The Cisco Identity Service Engine (ISE) is a NAC solution used for accessing the network. The version (while writing this post) is v2.4.
For a new implementation of Cisco ISE I had to re-image 2 SNS-3595 appliances with the latest software. This can be done in various ways;
Write the ISE iso to USB and boot / install from the USB flash-drive
Use the JAVA/HTML5 KVM option through the CICM interface
Hookup a USB DVD player with a dual-layer DVD containing the appropriate ISO file
The preferred option is the USB flash-drive, since it’s the fastest, but only if you are able to boot from USB….. After trying several USB flash drives with the tool recommended in the Cisco manual I gave up. No way that the Boot menu saw the USB flash drive. So after wasting several hours doing that I opted for the KVM install method.
The KVM method uses a browser window in which you can map a ISO to a virtual DVD drive. This works pretty good, but there is a small problem with it. It’s fine for configuring the appliance when only mouse/keyboard info needs to be transmitted. Pushing an entire installation (the ISO is nearly 8GB) through a browser window takes several hours. Over 5 hours to be exact. Note that the CICM and laptop were connected to a 1Gbps switch.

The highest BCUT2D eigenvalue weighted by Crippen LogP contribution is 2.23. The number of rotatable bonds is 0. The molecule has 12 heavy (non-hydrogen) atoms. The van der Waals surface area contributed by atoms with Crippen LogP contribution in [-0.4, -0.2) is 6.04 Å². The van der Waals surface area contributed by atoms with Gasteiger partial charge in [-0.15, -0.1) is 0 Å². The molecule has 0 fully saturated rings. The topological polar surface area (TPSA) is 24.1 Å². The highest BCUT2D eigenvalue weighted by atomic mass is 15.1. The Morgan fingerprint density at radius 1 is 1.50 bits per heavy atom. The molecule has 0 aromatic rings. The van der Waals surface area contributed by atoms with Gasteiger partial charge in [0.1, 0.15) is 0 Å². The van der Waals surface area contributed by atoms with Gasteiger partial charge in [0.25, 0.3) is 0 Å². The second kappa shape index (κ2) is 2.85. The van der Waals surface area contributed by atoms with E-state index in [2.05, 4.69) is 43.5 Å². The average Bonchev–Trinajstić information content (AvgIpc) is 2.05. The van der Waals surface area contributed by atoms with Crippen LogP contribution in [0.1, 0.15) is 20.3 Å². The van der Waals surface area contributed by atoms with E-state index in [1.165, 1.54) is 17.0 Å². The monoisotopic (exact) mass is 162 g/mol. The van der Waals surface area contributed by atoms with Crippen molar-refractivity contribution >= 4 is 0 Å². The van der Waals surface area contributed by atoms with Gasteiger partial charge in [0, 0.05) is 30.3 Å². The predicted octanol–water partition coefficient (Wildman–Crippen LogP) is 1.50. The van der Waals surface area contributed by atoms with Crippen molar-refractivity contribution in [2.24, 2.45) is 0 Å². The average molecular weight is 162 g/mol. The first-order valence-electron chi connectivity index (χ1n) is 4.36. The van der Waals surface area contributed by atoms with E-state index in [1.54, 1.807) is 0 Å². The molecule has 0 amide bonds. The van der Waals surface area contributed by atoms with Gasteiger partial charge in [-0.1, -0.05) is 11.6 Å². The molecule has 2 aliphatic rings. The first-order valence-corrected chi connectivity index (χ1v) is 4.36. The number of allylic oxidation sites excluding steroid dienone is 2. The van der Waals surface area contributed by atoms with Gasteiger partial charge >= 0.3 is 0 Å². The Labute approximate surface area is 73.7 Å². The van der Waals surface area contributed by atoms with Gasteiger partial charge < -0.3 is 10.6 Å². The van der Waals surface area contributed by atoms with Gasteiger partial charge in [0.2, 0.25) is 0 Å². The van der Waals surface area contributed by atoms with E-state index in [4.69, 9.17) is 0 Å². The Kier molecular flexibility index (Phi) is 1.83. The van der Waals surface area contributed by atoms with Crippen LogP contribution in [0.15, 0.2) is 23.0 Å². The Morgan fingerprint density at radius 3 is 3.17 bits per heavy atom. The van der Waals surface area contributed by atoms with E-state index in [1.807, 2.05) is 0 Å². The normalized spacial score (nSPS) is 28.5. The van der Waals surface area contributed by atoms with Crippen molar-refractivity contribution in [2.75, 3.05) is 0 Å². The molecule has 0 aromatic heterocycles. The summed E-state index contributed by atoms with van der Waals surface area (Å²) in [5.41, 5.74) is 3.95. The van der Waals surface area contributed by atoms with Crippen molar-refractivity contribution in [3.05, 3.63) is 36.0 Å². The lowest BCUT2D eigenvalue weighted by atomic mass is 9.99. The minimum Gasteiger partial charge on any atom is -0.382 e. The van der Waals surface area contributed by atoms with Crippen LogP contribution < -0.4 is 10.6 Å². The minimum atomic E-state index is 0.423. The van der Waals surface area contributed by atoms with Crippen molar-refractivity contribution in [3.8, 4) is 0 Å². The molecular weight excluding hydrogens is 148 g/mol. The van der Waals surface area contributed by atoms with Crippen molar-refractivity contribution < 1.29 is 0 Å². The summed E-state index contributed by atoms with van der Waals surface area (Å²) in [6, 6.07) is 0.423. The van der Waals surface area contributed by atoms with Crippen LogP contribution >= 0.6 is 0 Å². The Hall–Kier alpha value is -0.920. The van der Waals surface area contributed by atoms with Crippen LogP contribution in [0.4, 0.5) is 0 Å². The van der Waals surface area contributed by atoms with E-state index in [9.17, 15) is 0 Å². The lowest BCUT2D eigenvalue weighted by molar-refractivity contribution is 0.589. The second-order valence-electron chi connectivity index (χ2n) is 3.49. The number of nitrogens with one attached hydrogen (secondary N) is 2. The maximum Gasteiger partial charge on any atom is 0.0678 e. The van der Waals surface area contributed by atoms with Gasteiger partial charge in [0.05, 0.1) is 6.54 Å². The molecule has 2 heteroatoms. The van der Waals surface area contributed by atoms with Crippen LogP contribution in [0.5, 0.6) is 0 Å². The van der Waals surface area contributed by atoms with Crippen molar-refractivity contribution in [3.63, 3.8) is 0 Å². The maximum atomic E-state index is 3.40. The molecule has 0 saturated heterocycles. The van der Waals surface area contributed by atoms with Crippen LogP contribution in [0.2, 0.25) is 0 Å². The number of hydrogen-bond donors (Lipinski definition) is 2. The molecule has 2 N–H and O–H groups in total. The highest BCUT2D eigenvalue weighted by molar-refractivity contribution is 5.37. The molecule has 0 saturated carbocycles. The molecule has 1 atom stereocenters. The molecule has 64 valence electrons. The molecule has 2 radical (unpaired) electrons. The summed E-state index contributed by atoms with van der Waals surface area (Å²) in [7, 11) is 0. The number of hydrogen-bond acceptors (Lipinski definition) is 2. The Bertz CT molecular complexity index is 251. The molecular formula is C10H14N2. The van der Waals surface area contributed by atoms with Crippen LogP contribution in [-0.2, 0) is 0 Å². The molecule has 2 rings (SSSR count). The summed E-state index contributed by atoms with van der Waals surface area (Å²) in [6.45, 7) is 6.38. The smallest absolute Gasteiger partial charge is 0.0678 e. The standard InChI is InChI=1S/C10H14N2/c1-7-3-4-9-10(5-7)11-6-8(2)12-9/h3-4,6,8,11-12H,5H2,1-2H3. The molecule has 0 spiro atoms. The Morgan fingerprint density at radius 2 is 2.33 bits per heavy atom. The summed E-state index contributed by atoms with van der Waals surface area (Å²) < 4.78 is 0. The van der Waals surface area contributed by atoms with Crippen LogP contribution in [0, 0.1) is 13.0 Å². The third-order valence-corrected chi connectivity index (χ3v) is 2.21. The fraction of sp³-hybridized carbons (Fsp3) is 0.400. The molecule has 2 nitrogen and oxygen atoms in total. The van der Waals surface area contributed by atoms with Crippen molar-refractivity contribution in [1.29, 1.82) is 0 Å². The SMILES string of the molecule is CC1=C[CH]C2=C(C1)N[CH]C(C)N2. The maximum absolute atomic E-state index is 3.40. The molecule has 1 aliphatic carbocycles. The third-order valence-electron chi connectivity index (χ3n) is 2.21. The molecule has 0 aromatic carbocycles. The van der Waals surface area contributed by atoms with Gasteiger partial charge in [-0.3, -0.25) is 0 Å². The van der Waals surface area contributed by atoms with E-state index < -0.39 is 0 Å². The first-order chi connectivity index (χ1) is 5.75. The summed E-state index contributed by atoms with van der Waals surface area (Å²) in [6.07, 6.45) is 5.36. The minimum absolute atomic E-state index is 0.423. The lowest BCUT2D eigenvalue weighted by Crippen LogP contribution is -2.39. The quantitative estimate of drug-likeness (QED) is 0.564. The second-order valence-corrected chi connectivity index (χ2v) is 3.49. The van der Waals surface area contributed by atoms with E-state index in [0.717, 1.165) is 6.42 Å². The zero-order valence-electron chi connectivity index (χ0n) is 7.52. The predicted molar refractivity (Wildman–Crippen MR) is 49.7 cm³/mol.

Due to some unforeseen circumstances the KVM connection failed during the first try, so I could start over…. It can’t be that this was the only way to reinstall the software.
Since I didn’t have the time to wait another couple hours I decided to give another USB flash drive a try…. A drive that I had used to reinstall MacOS. And guess what; After writing the ISO with the Fedora LiveUSB Creator, the drive was recognized by the Boot menu. Finally. I was getting somewhere. There were however two USB partitions I could choose from, so the drive references in the config file on the drive didn’t match.
No problem, clean/strip the drive, reformat, and re-create the USB with the ISO…. Guess what. No USB flash drive available in the boot menu (AAAAARGH).
The solution to the problem is that the USB drive needs to be fit to boot on UEFI hardware. Something not readily available on your average drive (obviously). And since the Cisco procedure doesn’t mention this fact, or that the recommended tool doesn’t provide an option to create that doesn’t really help.
So a quick Google-search regarding bootable USB flash drives with UEFI support gave me the solution. The program Rufus has the option to create the UEFI partition needed to boot on the Cisco appliance.
After writing the ISO to the flash-drive, modifying the appropriate config files the appliance was able to boot and install the software from USB.
So I guess Cisco needs to update their documentation.